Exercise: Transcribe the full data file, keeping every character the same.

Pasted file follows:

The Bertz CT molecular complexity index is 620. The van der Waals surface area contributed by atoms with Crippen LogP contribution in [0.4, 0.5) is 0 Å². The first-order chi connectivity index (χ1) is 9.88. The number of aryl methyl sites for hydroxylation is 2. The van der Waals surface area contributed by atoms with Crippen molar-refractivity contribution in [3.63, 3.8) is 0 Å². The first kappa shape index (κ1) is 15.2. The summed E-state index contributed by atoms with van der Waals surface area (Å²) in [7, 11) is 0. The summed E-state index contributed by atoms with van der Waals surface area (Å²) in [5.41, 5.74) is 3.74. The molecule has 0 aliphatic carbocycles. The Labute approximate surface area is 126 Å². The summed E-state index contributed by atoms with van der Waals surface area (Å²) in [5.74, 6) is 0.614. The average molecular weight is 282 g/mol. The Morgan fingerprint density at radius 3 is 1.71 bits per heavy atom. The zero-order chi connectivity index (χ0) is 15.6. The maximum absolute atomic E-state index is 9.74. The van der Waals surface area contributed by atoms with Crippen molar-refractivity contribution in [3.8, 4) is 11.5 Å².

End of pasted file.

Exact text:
The Bertz CT molecular complexity index is 620. The van der Waals surface area contributed by atoms with Crippen LogP contribution in [0.4, 0.5) is 0 Å². The first-order chi connectivity index (χ1) is 9.88. The number of aryl methyl sites for hydroxylation is 2. The van der Waals surface area contributed by atoms with Crippen molar-refractivity contribution in [3.63, 3.8) is 0 Å². The first kappa shape index (κ1) is 15.2. The summed E-state index contributed by atoms with van der Waals surface area (Å²) in [7, 11) is 0. The summed E-state index contributed by atoms with van der Waals surface area (Å²) in [5.41, 5.74) is 3.74. The molecule has 0 aliphatic carbocycles. The Labute approximate surface area is 126 Å². The summed E-state index contributed by atoms with van der Waals surface area (Å²) in [5.74, 6) is 0.614. The average molecular weight is 282 g/mol. The Morgan fingerprint density at radius 3 is 1.71 bits per heavy atom. The zero-order chi connectivity index (χ0) is 15.6. The maximum absolute atomic E-state index is 9.74. The van der Waals surface area contributed by atoms with Crippen molar-refractivity contribution in [3.8, 4) is 11.5 Å².